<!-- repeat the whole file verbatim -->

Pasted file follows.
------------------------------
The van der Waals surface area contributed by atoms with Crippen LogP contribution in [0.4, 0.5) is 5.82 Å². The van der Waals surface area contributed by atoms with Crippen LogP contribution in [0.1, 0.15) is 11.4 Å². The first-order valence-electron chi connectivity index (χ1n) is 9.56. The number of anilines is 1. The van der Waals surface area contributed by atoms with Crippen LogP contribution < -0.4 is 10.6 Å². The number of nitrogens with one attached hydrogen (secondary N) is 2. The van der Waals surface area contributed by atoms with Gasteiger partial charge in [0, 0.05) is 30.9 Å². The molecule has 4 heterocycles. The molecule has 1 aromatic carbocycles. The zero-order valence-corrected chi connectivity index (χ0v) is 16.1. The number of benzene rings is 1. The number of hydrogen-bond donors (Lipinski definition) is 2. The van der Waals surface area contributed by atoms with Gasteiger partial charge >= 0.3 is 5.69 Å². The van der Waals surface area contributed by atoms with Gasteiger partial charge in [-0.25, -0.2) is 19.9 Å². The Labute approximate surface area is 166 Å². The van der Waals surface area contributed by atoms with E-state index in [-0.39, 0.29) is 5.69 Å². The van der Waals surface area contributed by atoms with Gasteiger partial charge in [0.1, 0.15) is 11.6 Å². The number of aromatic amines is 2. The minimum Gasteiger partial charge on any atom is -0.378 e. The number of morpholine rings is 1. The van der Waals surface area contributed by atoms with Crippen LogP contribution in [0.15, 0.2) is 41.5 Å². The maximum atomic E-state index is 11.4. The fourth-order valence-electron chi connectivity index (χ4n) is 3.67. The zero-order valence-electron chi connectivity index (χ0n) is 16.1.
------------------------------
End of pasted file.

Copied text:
The van der Waals surface area contributed by atoms with Crippen LogP contribution in [0.4, 0.5) is 5.82 Å². The van der Waals surface area contributed by atoms with Crippen LogP contribution in [0.1, 0.15) is 11.4 Å². The first-order valence-electron chi connectivity index (χ1n) is 9.56. The number of anilines is 1. The van der Waals surface area contributed by atoms with Crippen LogP contribution < -0.4 is 10.6 Å². The number of nitrogens with one attached hydrogen (secondary N) is 2. The van der Waals surface area contributed by atoms with Gasteiger partial charge in [0, 0.05) is 30.9 Å². The molecule has 4 heterocycles. The molecule has 1 aromatic carbocycles. The zero-order valence-corrected chi connectivity index (χ0v) is 16.1. The number of benzene rings is 1. The number of hydrogen-bond donors (Lipinski definition) is 2. The van der Waals surface area contributed by atoms with Gasteiger partial charge >= 0.3 is 5.69 Å². The van der Waals surface area contributed by atoms with Gasteiger partial charge in [-0.25, -0.2) is 19.9 Å². The Labute approximate surface area is 166 Å². The van der Waals surface area contributed by atoms with E-state index in [-0.39, 0.29) is 5.69 Å². The van der Waals surface area contributed by atoms with Gasteiger partial charge in [0.1, 0.15) is 11.6 Å². The number of aromatic amines is 2. The minimum Gasteiger partial charge on any atom is -0.378 e. The number of morpholine rings is 1. The van der Waals surface area contributed by atoms with Crippen LogP contribution in [0.15, 0.2) is 41.5 Å². The maximum atomic E-state index is 11.4. The fourth-order valence-electron chi connectivity index (χ4n) is 3.67. The zero-order valence-electron chi connectivity index (χ0n) is 16.1.